and that’s to actually work out one, do they work, and two, are they safe, before we move on to human trials. And we’ve now moved through some steps that normally take one to two years in about two months.

[Image changes to show Prof. Trevor Drew talking to the camera and text appears: Prof. Trevor Drew, Director, Australian Centre for Disease Preparedness, CSIRO]

Prof. Trev Drew: Following the emergence of the SARS Coronavirus Type 2, the causative virus of COVID-19

[Images move through to show two people entering a room wearing the positive pressure hazmat suits, a female adjusting the air line that pressurizes the suit, and warning signs on the door]

we were able to very rapidly plug in our system into serving the, the needs of the international community in testing candidate vaccines.

[Image changes to show a side view of a male in the suit]

Male: OK.

[Image changes to show a rear view of a female and male looking at an image of the virus on the computer screen inside the Australian Centre for Disease Preparedness facility]

Female: So, this is the virus growing in the cell monolayer. You can see all the cells around here.

[Camera zooms in on the computer screen]

Yep, there’s a lot of CPE there but they’re growing really well.

[Image changes to show a male employee putting a container inside a machine inside the Australian Centre for Disease Preparedness facility]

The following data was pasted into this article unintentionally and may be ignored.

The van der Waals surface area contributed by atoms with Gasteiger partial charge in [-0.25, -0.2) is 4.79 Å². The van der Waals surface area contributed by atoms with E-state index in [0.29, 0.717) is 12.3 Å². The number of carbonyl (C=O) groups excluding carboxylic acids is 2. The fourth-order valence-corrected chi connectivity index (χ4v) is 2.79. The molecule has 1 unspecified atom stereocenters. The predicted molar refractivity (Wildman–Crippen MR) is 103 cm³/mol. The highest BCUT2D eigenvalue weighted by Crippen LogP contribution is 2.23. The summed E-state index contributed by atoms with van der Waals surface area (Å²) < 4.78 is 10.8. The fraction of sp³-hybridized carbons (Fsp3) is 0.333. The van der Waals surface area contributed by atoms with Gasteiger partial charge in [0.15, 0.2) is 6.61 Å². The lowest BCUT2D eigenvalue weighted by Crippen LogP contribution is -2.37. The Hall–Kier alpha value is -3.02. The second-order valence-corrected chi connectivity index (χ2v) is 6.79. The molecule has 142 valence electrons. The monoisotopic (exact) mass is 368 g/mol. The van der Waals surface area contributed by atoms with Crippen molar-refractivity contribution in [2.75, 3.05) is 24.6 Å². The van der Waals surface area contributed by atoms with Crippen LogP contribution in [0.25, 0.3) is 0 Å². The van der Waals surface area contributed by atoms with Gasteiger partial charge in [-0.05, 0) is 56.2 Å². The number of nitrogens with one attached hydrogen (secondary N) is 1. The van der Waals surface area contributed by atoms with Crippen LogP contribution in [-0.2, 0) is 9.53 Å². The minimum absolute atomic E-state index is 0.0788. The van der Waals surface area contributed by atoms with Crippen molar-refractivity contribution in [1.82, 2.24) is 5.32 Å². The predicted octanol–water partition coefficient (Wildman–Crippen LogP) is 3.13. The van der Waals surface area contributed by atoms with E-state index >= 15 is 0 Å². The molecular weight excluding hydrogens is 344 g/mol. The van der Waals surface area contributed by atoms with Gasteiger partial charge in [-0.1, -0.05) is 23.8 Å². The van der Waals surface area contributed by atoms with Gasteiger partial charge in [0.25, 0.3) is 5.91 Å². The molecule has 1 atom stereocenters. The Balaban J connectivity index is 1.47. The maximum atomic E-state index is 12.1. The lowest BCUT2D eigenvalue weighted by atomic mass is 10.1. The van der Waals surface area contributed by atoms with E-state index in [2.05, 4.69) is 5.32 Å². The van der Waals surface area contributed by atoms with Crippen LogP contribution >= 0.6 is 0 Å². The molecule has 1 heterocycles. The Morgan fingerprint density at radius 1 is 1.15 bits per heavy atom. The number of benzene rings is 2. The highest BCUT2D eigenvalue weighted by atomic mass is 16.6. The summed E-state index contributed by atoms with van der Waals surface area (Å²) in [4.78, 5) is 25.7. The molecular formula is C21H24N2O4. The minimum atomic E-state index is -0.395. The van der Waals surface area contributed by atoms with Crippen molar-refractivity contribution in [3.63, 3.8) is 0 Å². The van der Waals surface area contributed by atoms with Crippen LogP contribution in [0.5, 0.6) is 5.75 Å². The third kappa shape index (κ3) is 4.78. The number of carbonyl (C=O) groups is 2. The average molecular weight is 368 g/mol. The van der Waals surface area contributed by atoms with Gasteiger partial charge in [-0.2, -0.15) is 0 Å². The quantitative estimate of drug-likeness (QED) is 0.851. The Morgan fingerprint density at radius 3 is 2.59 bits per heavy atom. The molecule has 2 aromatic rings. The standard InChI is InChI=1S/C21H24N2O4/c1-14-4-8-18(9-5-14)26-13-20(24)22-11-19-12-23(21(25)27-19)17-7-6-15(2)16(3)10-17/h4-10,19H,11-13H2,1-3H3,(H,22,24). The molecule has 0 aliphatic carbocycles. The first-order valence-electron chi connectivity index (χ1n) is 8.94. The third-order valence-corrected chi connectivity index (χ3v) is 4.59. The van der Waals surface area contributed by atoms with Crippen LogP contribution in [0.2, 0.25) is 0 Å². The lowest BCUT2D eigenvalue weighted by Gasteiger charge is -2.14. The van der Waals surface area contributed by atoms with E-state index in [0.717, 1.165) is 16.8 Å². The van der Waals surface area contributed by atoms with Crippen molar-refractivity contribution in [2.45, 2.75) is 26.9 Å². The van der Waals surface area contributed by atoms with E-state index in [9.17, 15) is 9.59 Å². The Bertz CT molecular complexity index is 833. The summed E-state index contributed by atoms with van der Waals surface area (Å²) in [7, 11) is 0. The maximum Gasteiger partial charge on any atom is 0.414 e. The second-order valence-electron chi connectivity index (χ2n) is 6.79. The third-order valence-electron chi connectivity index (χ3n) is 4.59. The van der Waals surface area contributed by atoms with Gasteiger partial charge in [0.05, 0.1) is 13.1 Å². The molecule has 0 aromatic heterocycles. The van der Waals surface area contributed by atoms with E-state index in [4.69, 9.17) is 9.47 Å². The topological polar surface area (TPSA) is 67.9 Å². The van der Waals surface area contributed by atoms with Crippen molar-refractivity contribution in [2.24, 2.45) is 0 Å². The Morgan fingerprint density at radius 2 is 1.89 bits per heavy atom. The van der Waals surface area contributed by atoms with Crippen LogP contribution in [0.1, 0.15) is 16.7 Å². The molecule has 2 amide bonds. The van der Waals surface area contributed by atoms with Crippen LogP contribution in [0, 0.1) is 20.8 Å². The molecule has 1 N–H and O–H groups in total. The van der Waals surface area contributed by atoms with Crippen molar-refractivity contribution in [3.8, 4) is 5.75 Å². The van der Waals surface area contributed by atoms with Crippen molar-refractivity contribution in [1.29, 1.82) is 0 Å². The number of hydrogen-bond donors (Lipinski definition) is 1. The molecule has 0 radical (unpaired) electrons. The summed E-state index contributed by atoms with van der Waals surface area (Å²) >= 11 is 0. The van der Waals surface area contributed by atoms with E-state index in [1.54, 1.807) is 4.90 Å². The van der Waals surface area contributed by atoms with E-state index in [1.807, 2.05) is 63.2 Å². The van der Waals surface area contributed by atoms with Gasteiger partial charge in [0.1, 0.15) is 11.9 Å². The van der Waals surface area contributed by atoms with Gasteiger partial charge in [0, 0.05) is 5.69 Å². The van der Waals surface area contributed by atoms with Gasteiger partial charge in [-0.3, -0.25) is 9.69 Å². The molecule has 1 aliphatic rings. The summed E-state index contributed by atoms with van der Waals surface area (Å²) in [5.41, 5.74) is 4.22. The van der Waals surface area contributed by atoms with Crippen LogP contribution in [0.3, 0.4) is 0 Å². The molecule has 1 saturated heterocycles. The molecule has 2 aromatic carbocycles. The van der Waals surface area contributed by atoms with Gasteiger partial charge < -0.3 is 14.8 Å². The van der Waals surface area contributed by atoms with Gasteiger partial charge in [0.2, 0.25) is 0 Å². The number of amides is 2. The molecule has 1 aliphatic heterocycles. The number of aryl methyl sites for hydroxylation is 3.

Male: Great job there.

Female: Really good.

Male: Excellent.

[Image changes to show liquid being syringed up from test tubes and into another bank of test tubes and then the image changes to show a female at work in a lab and text appears: Voice of Dr. Rob Grenfell, Director, Health and Biosecurity, CSIRO, Source, ABC Radio Sydney, Afternoons with James Valentine]
Dr Rob Grenfell: CEPI, the Coalition of Epidemic Preparedness Innovation which is set up by Gates Foundation, Welcome Trust and World Economic Forum,

[Image changes to show employees sitting and working at computers dressed in positive pressure hazmat suits and the camera zooms in on one of the employees]

it started about four years ago and we’ve been working with them on developing a platform to respond to Disease X.

[Image changes to show a person syringing liquid into a test tube and then images move through of a male working in a lab, and then syringing liquid into test tubes]

Well the Coronavirus turns up and so it’s the first one that fits into this model. So, we have been preparing for this.

[Images move through of a piece of equipment, part of a hazmat suit and gloves, an employee operating a microscope and a female working in a laboratory]

Prof. Trev Drew: I cannot recall an example of where the world science teams have actually worked together in such harmony to try to solve a problem such as perplexing.

[Camera zooms in on the female squeezing a syringe and then the image changes to show an aerial view looking down on the Australian Centre for Disease Preparedness in Geelong]

That in itself gives us a lot of hope in the sense of where we are.

[Music plays and the image changes to show the CSIRO logo and text: CSIRO Australia’s National Science Agency]

CSIRO achieves COVID-19 vaccine milestone